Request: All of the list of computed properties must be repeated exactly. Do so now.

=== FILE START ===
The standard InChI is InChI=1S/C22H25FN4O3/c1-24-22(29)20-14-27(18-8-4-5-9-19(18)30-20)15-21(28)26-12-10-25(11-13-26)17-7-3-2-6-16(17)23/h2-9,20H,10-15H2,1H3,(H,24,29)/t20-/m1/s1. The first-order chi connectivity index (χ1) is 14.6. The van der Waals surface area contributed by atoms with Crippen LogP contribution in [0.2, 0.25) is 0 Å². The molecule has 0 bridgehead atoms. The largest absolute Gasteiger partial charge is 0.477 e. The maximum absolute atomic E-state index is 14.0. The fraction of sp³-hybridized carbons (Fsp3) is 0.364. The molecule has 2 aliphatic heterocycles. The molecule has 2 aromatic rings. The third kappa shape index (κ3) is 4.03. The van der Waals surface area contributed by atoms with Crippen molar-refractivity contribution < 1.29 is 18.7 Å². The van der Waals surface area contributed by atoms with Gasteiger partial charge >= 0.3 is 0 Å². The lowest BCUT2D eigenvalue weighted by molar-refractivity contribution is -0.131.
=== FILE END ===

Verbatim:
The standard InChI is InChI=1S/C22H25FN4O3/c1-24-22(29)20-14-27(18-8-4-5-9-19(18)30-20)15-21(28)26-12-10-25(11-13-26)17-7-3-2-6-16(17)23/h2-9,20H,10-15H2,1H3,(H,24,29)/t20-/m1/s1. The first-order chi connectivity index (χ1) is 14.6. The van der Waals surface area contributed by atoms with Crippen LogP contribution in [0.2, 0.25) is 0 Å². The molecule has 0 bridgehead atoms. The largest absolute Gasteiger partial charge is 0.477 e. The maximum absolute atomic E-state index is 14.0. The fraction of sp³-hybridized carbons (Fsp3) is 0.364. The molecule has 2 aliphatic heterocycles. The molecule has 2 aromatic rings. The third kappa shape index (κ3) is 4.03. The van der Waals surface area contributed by atoms with Crippen molar-refractivity contribution < 1.29 is 18.7 Å². The van der Waals surface area contributed by atoms with Gasteiger partial charge >= 0.3 is 0 Å². The lowest BCUT2D eigenvalue weighted by molar-refractivity contribution is -0.131.